named after our local pub where we would play two or three times a year.
One of the items would be a dramatic recitation such as “The Green Eye of
the Little Yellow God”, or “She Was Poor But She Was Honest”.
 Peter would recite and the band would accompany with one of my
arrangements. The band played for free beer and included some of the best
players in the profession mixed with some amateurs. We won the Easter
Parade in Battersea Park and the Evening Standard dubbed us “The loudest
small band in the country”.
 I still see Peter today, age 85. He lives in retirement at Denville Hall, the
Actors’ Home in Ruislip.

 In due course, Percy Showan sent me on some other jobs, one of which
led me to meet a man who would affect my life. This was the composer,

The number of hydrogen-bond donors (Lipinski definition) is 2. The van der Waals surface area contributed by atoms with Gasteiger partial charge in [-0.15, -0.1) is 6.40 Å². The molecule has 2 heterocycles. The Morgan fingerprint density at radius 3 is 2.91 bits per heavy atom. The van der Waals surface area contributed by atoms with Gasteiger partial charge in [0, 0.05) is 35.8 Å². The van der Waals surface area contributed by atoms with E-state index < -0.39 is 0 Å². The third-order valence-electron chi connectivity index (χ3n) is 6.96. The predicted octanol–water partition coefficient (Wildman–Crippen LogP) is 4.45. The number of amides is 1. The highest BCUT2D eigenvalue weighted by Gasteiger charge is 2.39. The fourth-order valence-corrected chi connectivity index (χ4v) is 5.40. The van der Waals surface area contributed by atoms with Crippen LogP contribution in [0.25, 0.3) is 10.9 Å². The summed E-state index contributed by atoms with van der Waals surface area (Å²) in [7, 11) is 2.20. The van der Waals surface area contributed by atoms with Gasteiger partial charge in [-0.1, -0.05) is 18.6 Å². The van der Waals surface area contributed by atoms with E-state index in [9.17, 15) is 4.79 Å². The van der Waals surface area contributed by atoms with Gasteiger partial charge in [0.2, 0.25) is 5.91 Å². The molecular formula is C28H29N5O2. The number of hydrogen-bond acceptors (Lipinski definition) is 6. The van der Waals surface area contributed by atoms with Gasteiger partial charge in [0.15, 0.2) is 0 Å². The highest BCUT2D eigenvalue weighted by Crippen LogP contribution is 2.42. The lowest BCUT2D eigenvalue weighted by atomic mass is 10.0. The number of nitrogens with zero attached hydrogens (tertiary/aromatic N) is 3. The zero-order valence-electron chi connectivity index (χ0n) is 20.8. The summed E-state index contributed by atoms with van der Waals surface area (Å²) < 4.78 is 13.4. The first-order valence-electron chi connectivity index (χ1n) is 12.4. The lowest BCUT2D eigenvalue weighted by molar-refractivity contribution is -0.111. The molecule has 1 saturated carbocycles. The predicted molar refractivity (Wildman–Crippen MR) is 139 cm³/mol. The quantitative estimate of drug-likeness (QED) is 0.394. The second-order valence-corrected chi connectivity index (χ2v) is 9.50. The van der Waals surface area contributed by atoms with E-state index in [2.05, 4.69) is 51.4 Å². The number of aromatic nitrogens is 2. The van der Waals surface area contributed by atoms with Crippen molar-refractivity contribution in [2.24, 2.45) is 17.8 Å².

Gerald Finzi.
 This vital, energetic and most human of men, liked to make as well as
write music. He had founded a small orchestra, The Newbury String Players,
composed partly of professional and partly good amateur players, which I
joined. There were about sixteen of us under Gerald’s baton and we would
play several times a year around Berkshire and Oxfordshire, giving concerts,
usually in small towns and villages. It was Middle England, but so gentle and
of such a high standard that it became very popular in those areas where live
music was not so common.
  Gerald was an authority on English music and so highly regarded by his
peers that there would often be someone such as Edmund Rubbra or Vaughan
Williams himself in the audience. We played a lot of English Music,
including early Britten, but not exclusively. Bach, Mozart, and Grieg were